REPETITION FAILURE IS THE PRINCIPAL STIMULUS FOR STRENGTH DEVELOPMENT
Drinkwater, E. J., Lawton, T. W., Lindsell, R. P., Pyne, D. B., Hunt, P. H., & McKenna, M. J. (2004). Repetition failure is a key determinant of strength development in resistance training. Medicine and Science in Sports and Exercise, 36(5), Supplement abstract 395.
This study compared the effect of different set designs and volume on the magnitude of strength development when training to repetition failure. Elite junior basketball players (N = 12) and senior volleyball players (N = 10) were tested on 6- and 3-repetition maximum mass of bench press and 40 kg Smith Machine bench press throw power. For six weeks, groups trained either 4 sets of 6 repetitions every 121 seconds (4x6), 8 sets of 3 repetitions every 72 seconds (8x3), or 12 sets of 3 repetitions every 72 seconds (12x3). All Ss trained with progressive increases in resistance between 90-100% 6 RM to ensure repetition failure by the end of each session.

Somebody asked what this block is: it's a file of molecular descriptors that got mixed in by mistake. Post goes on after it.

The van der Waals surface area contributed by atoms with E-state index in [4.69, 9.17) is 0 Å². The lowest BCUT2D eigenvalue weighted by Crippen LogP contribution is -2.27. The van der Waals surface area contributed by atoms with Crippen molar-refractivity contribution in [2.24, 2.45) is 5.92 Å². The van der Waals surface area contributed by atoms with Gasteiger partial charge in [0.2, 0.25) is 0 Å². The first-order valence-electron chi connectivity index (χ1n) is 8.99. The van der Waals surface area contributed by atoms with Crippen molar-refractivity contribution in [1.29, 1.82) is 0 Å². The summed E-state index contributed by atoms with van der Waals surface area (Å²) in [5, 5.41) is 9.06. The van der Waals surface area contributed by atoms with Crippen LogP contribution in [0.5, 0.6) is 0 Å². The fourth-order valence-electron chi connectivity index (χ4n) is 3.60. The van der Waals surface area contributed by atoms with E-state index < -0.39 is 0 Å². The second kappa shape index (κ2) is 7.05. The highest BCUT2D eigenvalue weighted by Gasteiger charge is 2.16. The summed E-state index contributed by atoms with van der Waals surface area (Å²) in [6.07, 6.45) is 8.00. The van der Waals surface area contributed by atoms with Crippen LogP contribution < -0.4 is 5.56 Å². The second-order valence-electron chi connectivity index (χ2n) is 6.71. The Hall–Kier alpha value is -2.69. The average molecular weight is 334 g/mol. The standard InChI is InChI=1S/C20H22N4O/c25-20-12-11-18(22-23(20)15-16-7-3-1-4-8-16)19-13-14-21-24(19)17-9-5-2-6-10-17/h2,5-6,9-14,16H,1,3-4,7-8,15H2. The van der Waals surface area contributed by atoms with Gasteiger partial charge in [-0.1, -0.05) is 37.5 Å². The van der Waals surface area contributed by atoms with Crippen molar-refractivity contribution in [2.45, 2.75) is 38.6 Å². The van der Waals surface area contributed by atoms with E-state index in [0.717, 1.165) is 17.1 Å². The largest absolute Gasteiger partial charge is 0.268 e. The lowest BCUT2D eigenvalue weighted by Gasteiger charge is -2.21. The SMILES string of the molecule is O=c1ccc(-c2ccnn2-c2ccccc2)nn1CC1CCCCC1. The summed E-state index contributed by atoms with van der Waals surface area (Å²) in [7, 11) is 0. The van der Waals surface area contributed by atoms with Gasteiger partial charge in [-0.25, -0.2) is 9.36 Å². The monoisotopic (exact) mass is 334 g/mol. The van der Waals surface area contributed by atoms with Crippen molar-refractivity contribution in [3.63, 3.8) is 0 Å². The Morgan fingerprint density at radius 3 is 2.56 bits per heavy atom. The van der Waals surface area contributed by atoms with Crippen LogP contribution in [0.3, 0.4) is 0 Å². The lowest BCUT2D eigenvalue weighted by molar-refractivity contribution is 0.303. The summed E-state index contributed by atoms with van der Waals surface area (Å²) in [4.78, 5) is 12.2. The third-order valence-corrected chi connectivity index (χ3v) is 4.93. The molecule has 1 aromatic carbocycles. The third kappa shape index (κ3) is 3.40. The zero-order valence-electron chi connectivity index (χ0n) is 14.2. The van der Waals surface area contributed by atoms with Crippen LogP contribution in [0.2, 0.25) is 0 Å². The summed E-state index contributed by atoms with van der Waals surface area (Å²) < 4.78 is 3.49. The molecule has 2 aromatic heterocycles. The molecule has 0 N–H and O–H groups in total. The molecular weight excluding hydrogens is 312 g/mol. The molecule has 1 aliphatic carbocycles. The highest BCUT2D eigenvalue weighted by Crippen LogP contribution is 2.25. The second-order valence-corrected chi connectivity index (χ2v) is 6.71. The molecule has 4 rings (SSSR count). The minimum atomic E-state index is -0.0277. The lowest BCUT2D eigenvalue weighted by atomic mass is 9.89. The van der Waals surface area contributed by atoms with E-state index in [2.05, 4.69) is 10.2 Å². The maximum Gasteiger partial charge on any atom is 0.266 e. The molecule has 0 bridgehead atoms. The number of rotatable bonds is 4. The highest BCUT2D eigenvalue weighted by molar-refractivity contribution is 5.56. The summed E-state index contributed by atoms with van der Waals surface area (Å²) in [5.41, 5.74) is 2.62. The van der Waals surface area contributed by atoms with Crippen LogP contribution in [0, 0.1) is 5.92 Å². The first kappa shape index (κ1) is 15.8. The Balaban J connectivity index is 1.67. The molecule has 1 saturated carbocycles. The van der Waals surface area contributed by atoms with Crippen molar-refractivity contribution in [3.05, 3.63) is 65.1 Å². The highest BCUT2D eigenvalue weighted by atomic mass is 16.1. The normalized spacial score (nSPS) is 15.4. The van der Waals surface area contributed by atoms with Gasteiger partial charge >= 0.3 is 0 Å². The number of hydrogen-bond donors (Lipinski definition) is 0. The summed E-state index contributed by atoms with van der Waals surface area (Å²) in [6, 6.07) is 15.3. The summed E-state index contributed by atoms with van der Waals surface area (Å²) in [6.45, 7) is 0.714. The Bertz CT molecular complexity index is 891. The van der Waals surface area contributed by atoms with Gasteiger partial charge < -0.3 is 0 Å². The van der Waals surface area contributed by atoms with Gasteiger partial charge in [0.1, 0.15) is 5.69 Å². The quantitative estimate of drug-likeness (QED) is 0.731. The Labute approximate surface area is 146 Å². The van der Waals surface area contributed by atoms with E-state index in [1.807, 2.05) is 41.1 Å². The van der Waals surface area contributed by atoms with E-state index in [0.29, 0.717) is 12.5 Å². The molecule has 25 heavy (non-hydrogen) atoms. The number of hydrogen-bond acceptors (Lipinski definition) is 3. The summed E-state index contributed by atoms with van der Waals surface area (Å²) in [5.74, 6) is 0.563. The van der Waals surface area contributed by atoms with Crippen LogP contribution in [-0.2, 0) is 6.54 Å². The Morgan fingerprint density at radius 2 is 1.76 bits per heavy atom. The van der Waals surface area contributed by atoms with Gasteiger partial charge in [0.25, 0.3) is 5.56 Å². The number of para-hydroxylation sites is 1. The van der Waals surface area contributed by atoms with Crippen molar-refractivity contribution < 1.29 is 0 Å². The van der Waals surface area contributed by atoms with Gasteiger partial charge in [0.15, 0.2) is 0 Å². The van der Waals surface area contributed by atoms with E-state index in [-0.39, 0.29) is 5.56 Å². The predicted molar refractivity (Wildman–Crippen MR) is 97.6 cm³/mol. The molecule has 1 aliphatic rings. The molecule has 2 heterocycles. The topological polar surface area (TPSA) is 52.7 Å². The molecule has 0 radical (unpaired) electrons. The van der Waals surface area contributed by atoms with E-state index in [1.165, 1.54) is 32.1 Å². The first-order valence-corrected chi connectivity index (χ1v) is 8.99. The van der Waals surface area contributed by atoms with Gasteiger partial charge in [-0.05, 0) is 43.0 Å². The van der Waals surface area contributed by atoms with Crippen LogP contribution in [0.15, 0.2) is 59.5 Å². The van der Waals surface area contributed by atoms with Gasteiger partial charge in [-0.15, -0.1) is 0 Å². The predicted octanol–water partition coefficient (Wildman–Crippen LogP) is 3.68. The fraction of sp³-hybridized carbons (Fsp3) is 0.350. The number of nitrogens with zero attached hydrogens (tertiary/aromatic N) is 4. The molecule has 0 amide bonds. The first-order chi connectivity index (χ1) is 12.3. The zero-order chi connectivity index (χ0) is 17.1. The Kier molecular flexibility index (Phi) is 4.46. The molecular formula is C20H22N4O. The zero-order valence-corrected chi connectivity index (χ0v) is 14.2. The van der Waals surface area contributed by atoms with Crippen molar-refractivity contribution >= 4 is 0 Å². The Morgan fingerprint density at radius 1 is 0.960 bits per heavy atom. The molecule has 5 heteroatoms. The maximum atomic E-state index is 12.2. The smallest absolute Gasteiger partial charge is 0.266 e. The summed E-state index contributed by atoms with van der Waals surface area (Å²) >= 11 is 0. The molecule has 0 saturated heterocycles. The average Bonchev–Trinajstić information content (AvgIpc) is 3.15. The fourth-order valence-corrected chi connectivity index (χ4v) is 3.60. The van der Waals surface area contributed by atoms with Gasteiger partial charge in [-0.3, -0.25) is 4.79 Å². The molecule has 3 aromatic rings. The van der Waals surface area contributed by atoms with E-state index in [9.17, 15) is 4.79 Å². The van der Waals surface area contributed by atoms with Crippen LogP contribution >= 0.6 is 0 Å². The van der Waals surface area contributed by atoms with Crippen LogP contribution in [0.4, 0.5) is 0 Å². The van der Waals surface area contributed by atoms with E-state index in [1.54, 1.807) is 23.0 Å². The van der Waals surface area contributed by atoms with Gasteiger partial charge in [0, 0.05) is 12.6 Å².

The 4x6 and 12x3 groups reached failure on more repetitions than the 8x3 group. All groups improved significantly and similarly in 6 RM, 3 RM, and bench press throw.
Implication. Repetition failure appears to be the central ingredient for developing strength. Set and rest duration, set volume, and repetitions missed were not related to strength gains.
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